(Reuters) - GameStop Corp, the world’s largest retailer of video games, forecast lower-than-expected revenue and profit for the current quarter, blaming a lack of blockbuster game launches.
The company’s shares fell as much as 10.8 percent to $26.75 in after-hours trading on Thursday.
“We expect June and July to reflect an industry decline, coming off of Batman and Elder Scrolls in June last year and Rory McIlroy PGA Tour in July,” Chief Financial Officer Robert Lloyd said on a conference call with analysts.
The company benefited from strong sales of “Batman: Arkham Knight” and “The Witcher 3: Wild Hunt” games in the year-ago second quarter.
Sales in the company’s physical gaming business have been languishing as videogame publishers push consumers to buy games directly on their videogame consoles instead of at stores.
Sales from new video game hardware business fell 28.8 percent to $312.9 million in the first quarter.
The company forecast second-quarter revenue to fall 1-4 percent, representing $1.69 billion-$1.74 billion, and profit of 23-30 cents per share.
Analysts on average were expecting revenue of $1.80 billion and profit of 33 cents, according to Thomson Reuters I/B/E/S.
“The market doesn’t like the Q2 guidance, which calls for another negative comp when the game lineup looks pretty comparable to last year‘s,” said Wedbush Securities analyst Michael Pachter, adding “Doom” and “Overwatch” could be compared with year-earlier launches.
Activision Blizzard Inc’s “Overwatch” and Bethesda Softworks’ “Doom” were launched this month.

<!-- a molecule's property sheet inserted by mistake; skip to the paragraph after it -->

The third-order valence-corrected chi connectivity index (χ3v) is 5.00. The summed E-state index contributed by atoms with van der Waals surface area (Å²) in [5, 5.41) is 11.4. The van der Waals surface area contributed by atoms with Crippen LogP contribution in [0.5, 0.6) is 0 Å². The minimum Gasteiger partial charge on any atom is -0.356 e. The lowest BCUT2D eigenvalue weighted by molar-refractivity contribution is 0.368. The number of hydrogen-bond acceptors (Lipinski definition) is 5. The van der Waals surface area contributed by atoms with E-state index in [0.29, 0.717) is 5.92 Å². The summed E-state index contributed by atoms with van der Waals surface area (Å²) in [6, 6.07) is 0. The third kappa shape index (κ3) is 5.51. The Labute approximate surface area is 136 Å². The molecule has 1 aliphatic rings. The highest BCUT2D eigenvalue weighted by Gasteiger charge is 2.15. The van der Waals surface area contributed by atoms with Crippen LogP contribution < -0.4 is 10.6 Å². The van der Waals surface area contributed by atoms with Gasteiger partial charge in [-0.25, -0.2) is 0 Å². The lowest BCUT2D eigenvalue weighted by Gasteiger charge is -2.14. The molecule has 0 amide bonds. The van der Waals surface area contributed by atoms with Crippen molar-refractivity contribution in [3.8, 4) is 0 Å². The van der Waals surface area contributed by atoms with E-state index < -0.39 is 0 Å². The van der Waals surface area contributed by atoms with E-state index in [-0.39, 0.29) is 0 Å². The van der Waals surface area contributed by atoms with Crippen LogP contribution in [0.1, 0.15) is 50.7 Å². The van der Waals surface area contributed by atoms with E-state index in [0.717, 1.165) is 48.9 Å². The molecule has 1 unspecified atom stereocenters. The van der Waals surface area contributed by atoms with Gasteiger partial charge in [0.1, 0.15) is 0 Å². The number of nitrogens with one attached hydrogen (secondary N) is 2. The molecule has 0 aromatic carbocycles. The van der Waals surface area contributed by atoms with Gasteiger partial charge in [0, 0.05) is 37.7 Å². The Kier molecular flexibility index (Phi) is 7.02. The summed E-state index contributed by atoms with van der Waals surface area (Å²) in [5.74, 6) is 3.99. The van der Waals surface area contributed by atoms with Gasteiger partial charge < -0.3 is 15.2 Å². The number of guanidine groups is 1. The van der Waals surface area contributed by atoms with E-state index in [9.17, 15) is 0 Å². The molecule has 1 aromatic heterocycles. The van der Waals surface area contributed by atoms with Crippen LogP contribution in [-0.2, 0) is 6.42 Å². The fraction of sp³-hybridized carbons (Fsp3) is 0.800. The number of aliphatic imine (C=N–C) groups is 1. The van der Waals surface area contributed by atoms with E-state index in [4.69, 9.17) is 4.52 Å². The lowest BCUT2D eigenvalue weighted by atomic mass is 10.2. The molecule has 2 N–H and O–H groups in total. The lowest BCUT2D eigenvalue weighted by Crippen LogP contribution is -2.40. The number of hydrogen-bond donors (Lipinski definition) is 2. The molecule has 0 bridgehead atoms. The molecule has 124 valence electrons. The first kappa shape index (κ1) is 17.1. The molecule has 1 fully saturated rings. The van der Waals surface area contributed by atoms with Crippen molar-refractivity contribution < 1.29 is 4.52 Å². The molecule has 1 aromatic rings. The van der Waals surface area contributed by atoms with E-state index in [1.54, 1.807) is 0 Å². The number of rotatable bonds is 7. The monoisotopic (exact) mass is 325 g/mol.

GameStop is expanding its technology brands businesses, which sells cellphones and consumer electronics, to counter falling sales in its physical gaming business.
Revenue in the technology brands business, which include stores such as Spring Mobile and Simply Mac, jumped 62.2 percent to $165.8 million in the three months ended April 30.
The company’s net income fell to $65.8 million, or 63 cents per share, from $73.8 million, or 68 cents per share, a year earlier.
Excluding items, the company earned 66 cents per share, beating the average analyst estimate of 62 cents.
Total revenue fell 4.3 percent to $1.97 billion, but was in-line with analysts’ average estimate.
The company’s shares recouped some of their losses and were down 7.4 percent at $27.74 in after-market trading.
Up to Thursday’s close, the stock had risen about 7 percent this year.
Reporting by Kshitiz Goliya in Bengaluru; Editing by Maju Samuel